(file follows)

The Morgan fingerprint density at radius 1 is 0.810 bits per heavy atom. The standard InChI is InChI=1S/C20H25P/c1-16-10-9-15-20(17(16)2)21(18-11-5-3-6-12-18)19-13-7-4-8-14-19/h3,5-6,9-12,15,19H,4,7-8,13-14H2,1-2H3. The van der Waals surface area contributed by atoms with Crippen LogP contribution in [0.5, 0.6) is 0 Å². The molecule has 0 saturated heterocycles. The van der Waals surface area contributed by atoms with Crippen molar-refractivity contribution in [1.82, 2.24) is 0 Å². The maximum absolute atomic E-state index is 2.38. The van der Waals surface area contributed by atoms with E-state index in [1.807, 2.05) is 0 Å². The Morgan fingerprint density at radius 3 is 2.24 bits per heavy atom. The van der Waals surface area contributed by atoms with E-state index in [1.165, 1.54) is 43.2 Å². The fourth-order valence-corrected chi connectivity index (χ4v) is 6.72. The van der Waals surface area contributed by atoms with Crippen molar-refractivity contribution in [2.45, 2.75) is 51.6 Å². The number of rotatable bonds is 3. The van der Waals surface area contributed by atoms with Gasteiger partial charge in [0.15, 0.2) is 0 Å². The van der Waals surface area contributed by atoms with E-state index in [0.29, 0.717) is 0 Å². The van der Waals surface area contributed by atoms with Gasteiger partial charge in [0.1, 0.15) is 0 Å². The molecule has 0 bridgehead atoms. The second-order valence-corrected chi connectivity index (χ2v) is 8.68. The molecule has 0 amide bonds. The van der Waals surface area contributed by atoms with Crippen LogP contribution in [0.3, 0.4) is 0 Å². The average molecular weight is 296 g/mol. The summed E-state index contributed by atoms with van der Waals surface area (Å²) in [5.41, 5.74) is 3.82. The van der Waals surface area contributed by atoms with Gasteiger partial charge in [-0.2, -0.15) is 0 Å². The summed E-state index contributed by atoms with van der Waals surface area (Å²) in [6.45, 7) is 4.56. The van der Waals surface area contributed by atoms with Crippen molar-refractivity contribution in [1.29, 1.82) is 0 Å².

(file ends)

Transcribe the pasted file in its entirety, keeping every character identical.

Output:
The Morgan fingerprint density at radius 1 is 0.810 bits per heavy atom. The standard InChI is InChI=1S/C20H25P/c1-16-10-9-15-20(17(16)2)21(18-11-5-3-6-12-18)19-13-7-4-8-14-19/h3,5-6,9-12,15,19H,4,7-8,13-14H2,1-2H3. The van der Waals surface area contributed by atoms with Crippen LogP contribution in [0.5, 0.6) is 0 Å². The molecule has 0 saturated heterocycles. The van der Waals surface area contributed by atoms with Crippen molar-refractivity contribution in [1.82, 2.24) is 0 Å². The maximum absolute atomic E-state index is 2.38. The van der Waals surface area contributed by atoms with E-state index in [1.807, 2.05) is 0 Å². The Morgan fingerprint density at radius 3 is 2.24 bits per heavy atom. The van der Waals surface area contributed by atoms with E-state index in [1.165, 1.54) is 43.2 Å². The fourth-order valence-corrected chi connectivity index (χ4v) is 6.72. The van der Waals surface area contributed by atoms with Crippen molar-refractivity contribution in [2.45, 2.75) is 51.6 Å². The number of rotatable bonds is 3. The van der Waals surface area contributed by atoms with Gasteiger partial charge in [0.15, 0.2) is 0 Å². The van der Waals surface area contributed by atoms with E-state index in [0.29, 0.717) is 0 Å². The van der Waals surface area contributed by atoms with Gasteiger partial charge in [0.1, 0.15) is 0 Å². The molecule has 0 bridgehead atoms. The second-order valence-corrected chi connectivity index (χ2v) is 8.68. The molecule has 0 amide bonds. The van der Waals surface area contributed by atoms with Crippen LogP contribution in [0.3, 0.4) is 0 Å². The average molecular weight is 296 g/mol. The summed E-state index contributed by atoms with van der Waals surface area (Å²) in [5.41, 5.74) is 3.82. The van der Waals surface area contributed by atoms with Gasteiger partial charge in [-0.2, -0.15) is 0 Å². The summed E-state index contributed by atoms with van der Waals surface area (Å²) in [6.45, 7) is 4.56. The van der Waals surface area contributed by atoms with Crippen molar-refractivity contribution in [1.29, 1.82) is 0 Å².